Unless you use cloth diapers, I wouldn’t worry about bringing a ton of diapers from home. They sell Pampers and Huggies here (along with other imported brands people seem to like), along with Johnson’s baby wash and wipes.

Clothes

  • Adult shoes: If you have big feet, like over size 8 for women or size 10 for men, you will struggle to find shoes here
  • Bras: Larger than size 34 are tough to find
  • Board shorts for guys: Unless you like wearing Speedos…
  • Swim caps: Everyone MUST wear swim caps in public pools
  • Pollution mask: We bought a stack of N95 masks before we left, and bought cloth Vogmasks for the kids. You can find them here, but they’re more expensive, and you want to make sure they’re actually N95 respirators or else they won’t be filtering the real harmful stuff

Electronics

I’ll be the first to admit I don’t understand much about electricity (I barely passed Electrical Engineering in college…), but I knew that when our US hand mixer started glowing that wasn’t a good sign. Big appliances (or those not rated for 220V/50Hz) will pretty much explode here unless you use a transformer. Honestly, you’re probably better off just buying appliances here so you don’t fry yours, and you can buy almost everything you need once you arrive, including blenders, toasters, crock pots, etc.

  • Laptop with VPN set up: Get your VPN set up before you arrive, it will make life way easier for you
  • Converters/Transformer

Other Tips:

  • Don’t plan on seeing your home goods for awhile: Our shipment couldn’t leave the US until our visas came through (about a month after our arrival in China). Our goods were then held up in US customs for almost another month before it spent another six weeks at sea and almost another week in Chinese customs. By the time our stuff arrived our daughter couldn’t even fit in the diapers I had put in the shipment…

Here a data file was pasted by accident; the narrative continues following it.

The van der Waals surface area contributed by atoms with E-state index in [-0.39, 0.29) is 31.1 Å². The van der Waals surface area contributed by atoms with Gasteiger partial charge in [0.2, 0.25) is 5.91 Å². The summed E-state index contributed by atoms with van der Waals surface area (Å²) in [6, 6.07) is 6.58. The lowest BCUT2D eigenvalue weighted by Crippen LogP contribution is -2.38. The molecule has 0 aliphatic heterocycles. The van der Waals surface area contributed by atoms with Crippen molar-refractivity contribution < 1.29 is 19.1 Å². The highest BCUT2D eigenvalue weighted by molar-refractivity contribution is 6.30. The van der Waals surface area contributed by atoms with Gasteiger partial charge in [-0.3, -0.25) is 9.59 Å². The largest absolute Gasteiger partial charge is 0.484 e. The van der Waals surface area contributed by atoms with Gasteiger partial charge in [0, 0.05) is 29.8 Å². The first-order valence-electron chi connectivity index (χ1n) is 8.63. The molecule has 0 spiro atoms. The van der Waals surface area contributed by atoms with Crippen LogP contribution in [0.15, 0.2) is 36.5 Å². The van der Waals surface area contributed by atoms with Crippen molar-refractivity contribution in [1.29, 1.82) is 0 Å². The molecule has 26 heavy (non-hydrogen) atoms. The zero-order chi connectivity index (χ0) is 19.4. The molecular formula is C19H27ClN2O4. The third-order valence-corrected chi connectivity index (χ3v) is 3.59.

• Pack light: It’s been harder for us to get rid of things here. See if your company will pay for a storage unit, leave things with family/friends, or just toss what you don’t need. If you forget something, chances are you can buy it here. If you can’t, someone can probably mail it to you, or you can bring it back with you the next time you return home.
  • Bring enough for the first month: Be sure to bring about a month’s worth of necessities in your checked luggage, whether that’s diapers and wipes or shampoo and condoms. When you get here, you will be frazzled. You will be overwhelmed. Make your transition easier by bringing enough of your favorite brands of things to get you through those first few weeks, until you can explore and find stores near you with brands you like.
  • Pack enough child entertainment: If you’re like us and spend three weeks in a hotel while you’re house hunting, your kids will get stir crazy and will hate Chinese cable; your foreign DVDs won’t work in Chinese DVD players. Put movies and tv shows on your iPad, bring books and toys and favorite treats, or you’ll have a mutiny on your hands.

What did I miss? Anything else you absolutely wish you’d brought with you when you moved to China? If you have specific questions click here and let me know 🙂